In Southern Punjab, temperatures will be higher than Northern Punjab;
- 34 °C to 39°C in Multan.
- 35 °C to 38 °C in Bahawalpur.
Fifth monsoon spell
In Upper Sindh: Sukkur, Larkana, Jacobabad, Kashmore, Nawabshah and other adjoining cities. Passing clouds are expected in the area with chances of showers on August 23/August 24, fast winds could also occur. Hence PWP upgrades the chance of fifth monsoon spell in Sindh from ‘moderate’ to ‘high’.
Temperatures remained stationary in many parts of upper Sindh while few highs were recorded in few cities.
- 38 °C to 41 °C in Sukkur.
- 37 °C to 39 °C also in Larkana.
- 35 °C to 38 °C in Nawabshah.
In South-eastern Sindh: Mirpur khas, Umerkot, Tharparkar, Badin and Hyderabad. The fifth monsoon spell could cause showers/light rain in this part as well on August 23 evening/August 24 with thunder/lightning, drizzle could occur on August 22 night as monsoon moisture is moving towards Sindh.
Temperatures are mostly stationary in this part due to absence of heat waves and rains.
- 35 °C to 38 °C in Hyderabad.
In coastal Sindh: Karachi, Thatta, Keti, Shah Bandar and other coastal localities. There are chances of isolated showers in coastal parts during the same period that August 23 night/August 24.
Due to frequent cloud over and fast winds the mercury in Karachi and other coastal cities has remained unchanged since July 1;
- 31 °C to 34°C in Karachi.
Pakistan Weather Update & Monsoon Alert (August 27 – September 3)
Last two weeks of August has seen meaningful rains over the sub-continent as the atmospheric rain-blocking conditions (visible on few charts) over the central and southern parts of Pakistan have started weakening (still present). Central and southern parts could witness some rainfall before the monsoon ends while central parts have already received showers with isolated moderate falls. The atmospheric conditions had become favourable for heavy rainfall over the northern areas during the second week of August. Following is the amount of rainfall recorded during the ninth spell in the northern areas from August 20 till August 27;
- Muzaffarabad got 319 mm.
- Rawalpindi got 273 mm.
- Murree got 225 mm.
- Mandi-Bahaddin got 165 mm.
- Balakot got 148 mm.
- Islamabad got 144 mm.
- Abbottabad got 142 mm.
- Sialkot got 120 mm.
- Kotli got 119 mm.
The ninth spell has weakened and would end in some parts on August 28 but it would continue in some eastern parts of northern areas till August 29/August 30 where rainfall with thunder/lightning could occur. Following are the current weather systems in the region;
*Trough of western disturbance ’18’ is over the extreme northern areas of the country.
*Upper air cyclonic circulation over north Rajasthan and adjoining area.
*Coastal trough over the western coast of India.
*Low pressure over north Chhattisgarh, it could move slightly in a WSW direction.
Tenth monsoon spell – North
Pakistan Weather Portal (PWP) forecasts the tenth spell in northern areas to ‘very high’ during the first week of September. Its intensity could be relatively weaker than the ninth spell as major thunderstorms would not form. Tenth spell would affect Islamabad, Peshawar, Lahore, Faisalabad, Murree, Gujranwal, Rawalpindi, Sargodha, Sialkot and other adjoining cities.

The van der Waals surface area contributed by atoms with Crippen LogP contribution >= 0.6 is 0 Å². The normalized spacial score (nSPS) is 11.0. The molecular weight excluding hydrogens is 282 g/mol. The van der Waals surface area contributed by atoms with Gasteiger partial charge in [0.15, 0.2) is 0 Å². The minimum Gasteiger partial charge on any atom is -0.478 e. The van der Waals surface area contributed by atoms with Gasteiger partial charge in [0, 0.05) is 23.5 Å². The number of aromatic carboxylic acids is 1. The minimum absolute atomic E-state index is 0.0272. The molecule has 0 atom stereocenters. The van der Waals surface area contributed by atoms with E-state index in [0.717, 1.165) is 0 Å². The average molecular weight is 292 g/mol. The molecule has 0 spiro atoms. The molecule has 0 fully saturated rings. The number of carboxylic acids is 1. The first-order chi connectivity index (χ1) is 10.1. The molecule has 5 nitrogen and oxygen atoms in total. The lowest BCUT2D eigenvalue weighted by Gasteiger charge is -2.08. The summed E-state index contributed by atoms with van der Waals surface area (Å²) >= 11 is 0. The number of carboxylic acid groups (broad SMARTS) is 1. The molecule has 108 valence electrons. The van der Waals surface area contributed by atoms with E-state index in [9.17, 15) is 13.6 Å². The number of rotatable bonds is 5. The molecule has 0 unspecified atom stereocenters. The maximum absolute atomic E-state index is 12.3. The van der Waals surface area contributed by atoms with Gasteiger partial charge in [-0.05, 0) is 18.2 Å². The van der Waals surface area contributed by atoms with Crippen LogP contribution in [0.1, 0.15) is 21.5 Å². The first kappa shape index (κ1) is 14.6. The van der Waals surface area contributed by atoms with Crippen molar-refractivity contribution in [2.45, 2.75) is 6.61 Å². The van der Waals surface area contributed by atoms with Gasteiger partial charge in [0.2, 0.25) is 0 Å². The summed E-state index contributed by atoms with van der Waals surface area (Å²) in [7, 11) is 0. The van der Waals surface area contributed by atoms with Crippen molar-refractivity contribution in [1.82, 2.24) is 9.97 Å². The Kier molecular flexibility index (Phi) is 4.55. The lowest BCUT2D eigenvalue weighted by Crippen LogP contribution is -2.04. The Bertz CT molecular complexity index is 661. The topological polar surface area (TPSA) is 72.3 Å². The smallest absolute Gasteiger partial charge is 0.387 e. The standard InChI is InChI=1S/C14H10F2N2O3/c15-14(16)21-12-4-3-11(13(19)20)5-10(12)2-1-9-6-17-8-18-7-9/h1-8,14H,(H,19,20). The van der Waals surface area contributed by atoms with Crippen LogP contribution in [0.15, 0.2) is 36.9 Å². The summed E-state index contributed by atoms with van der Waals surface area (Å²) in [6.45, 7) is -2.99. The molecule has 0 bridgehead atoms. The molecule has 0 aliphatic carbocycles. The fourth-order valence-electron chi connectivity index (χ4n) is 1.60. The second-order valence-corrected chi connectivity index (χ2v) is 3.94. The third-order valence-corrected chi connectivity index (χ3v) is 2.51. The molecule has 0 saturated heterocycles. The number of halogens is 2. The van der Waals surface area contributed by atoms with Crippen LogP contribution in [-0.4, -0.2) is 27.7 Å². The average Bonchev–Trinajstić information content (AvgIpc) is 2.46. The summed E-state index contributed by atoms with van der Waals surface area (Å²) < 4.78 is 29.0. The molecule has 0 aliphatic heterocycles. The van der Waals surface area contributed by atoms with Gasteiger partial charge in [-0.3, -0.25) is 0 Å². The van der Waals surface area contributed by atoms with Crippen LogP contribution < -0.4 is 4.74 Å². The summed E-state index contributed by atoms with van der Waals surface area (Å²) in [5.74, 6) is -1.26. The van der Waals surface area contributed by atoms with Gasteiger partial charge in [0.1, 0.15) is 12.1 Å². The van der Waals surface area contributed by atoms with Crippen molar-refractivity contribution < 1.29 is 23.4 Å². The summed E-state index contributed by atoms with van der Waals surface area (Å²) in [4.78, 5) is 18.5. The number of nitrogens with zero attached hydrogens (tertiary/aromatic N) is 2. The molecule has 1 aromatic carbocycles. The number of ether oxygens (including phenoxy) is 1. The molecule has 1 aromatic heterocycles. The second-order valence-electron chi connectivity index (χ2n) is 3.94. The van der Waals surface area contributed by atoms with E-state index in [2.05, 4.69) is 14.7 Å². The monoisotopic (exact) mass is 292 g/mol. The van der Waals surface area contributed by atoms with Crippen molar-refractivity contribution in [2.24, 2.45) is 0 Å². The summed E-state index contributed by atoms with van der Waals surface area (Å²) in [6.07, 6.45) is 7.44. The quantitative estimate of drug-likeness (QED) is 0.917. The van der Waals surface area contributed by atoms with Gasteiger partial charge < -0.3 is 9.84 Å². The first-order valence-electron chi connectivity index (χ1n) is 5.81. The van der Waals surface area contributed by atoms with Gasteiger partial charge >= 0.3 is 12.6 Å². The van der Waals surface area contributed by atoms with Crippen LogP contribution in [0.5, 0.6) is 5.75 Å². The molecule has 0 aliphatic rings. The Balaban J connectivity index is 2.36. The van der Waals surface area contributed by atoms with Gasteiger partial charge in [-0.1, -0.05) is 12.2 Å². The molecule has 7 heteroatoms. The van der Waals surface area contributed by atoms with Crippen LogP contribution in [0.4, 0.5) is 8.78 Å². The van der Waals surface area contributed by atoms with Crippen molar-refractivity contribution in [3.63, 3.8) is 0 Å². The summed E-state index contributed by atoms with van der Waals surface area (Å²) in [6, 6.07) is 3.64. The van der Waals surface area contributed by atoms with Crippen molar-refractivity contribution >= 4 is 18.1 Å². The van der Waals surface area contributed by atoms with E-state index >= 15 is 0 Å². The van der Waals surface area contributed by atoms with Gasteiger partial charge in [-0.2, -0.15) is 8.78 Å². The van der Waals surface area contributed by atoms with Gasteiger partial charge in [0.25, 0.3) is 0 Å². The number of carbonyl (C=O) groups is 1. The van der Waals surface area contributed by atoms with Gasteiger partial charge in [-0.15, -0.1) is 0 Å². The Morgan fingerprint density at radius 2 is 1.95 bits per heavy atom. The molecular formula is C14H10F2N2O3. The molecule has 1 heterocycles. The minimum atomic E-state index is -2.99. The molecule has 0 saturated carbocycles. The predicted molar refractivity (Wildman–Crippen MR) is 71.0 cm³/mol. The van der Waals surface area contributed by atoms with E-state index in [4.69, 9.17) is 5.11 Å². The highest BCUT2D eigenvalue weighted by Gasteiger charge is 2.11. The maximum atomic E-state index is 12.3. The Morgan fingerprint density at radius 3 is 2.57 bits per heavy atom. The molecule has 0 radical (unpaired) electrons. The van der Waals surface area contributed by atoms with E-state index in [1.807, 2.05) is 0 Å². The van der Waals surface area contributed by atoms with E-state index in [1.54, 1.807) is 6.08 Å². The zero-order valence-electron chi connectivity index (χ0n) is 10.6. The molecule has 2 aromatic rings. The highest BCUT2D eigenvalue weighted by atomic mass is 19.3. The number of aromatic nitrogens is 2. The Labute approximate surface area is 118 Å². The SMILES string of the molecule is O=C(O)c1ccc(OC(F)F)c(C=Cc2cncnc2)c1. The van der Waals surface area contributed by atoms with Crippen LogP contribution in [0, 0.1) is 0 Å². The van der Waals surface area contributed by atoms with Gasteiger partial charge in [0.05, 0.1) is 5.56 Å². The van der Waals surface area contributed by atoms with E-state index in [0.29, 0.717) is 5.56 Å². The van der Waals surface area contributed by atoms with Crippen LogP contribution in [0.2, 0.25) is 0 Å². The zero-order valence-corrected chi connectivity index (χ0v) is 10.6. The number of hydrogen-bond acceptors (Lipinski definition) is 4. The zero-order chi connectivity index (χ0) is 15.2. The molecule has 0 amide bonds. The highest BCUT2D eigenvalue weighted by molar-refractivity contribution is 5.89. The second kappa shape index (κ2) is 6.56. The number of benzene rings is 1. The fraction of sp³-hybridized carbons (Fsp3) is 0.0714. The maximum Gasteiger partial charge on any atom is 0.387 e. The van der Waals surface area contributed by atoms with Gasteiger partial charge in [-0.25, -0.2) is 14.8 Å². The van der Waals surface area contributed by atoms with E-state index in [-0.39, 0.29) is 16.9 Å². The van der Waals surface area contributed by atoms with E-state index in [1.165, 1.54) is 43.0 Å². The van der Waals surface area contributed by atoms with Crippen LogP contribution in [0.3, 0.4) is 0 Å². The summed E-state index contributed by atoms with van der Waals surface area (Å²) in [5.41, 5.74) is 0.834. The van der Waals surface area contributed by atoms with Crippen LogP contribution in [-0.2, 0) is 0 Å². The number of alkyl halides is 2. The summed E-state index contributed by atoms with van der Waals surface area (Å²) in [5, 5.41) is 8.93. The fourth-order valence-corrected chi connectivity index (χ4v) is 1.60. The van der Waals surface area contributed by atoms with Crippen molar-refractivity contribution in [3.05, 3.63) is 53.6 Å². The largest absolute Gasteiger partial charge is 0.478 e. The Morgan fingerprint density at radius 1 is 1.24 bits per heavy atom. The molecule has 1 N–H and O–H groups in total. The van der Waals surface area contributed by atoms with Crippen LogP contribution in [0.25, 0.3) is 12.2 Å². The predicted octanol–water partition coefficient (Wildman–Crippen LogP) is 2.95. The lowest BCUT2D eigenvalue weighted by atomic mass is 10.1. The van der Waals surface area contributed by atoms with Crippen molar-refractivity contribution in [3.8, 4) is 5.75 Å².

Seventh monsoon spell – Central
As of now there are not much mature chances of the seventh monsoon spell in central areas that is south Punjab. The sixth spell would continue till August 28 while few eastern areas could witness one or two isolated showers till August 30 after that the sixth spell would insignificant.
Fifth monsoon spell – South
Pakistan Weather Portal (PWP) had earlier forecasted that the fifth spell would enter Sindh on August 23 or August 24 and could cause isolated showers, it did not happen but on August 25 many parts of Karachi experienced isolated shower that continued till the night of August 26 with few sunny gaps. Since the quantity was unmeasured therefore PWP did not declare the 5th spell over Sindh.
Now there are chances of rain/showers in some parts of Sindh on August 28 night/August 29 till August 30/August 31 morning/mid-day. There are chances of rain/showers in Karachi, Thatta, Keti, Shah Bandar, Mirpur khas, Umerkot, Tharparkar, Badin, Hyderabad, Sukkur, Larkana, Jacobabad, Kashmore, Nawabshah. Since the atmospheric conditions are still not favourable for any major rainfall therefore the rain/showers would be mostly stable with moderate rainfall with slim chances of isolated heavy falls in coastal and south-eastern Sindh only. Hence PWP upgrades the fifth spell from ‘moderate’ to ‘high’.
Monsoon deaths – Sharply rises!
Monsoon deaths that started from the first week of August has risen to 29 in Pakistan after urban flooding in parts of northern areas as of August 27.
El-Nino weakened but not over!
El-Nino has slightly weakened as temperatures in the Pacific ocean have slightly decreased but such development is for short period of time as temperatures would once again rise and El-Nino conditions would strengthen in months to come.
Monsoon to start withdrawing!
There are few models and charts that indicate that monsoon would remain some what active till the end of August and during the first week of September it may start to withdraw from the western parts of sub-continent. However it is a little early to talk about the withdrawing phase!
One thing is clear that is rain ‘must’ occur in Sindh including Karachi before the season ends. The province cannot suffer another disaster!
Poll of the week
Pakistan Weather Portal (PWP) wants Karachiites to show their support for rain. As of August 27, 90% support it while 9% do not like such idea. Your support does bring change in weather (showers on August 25 in Karachi)!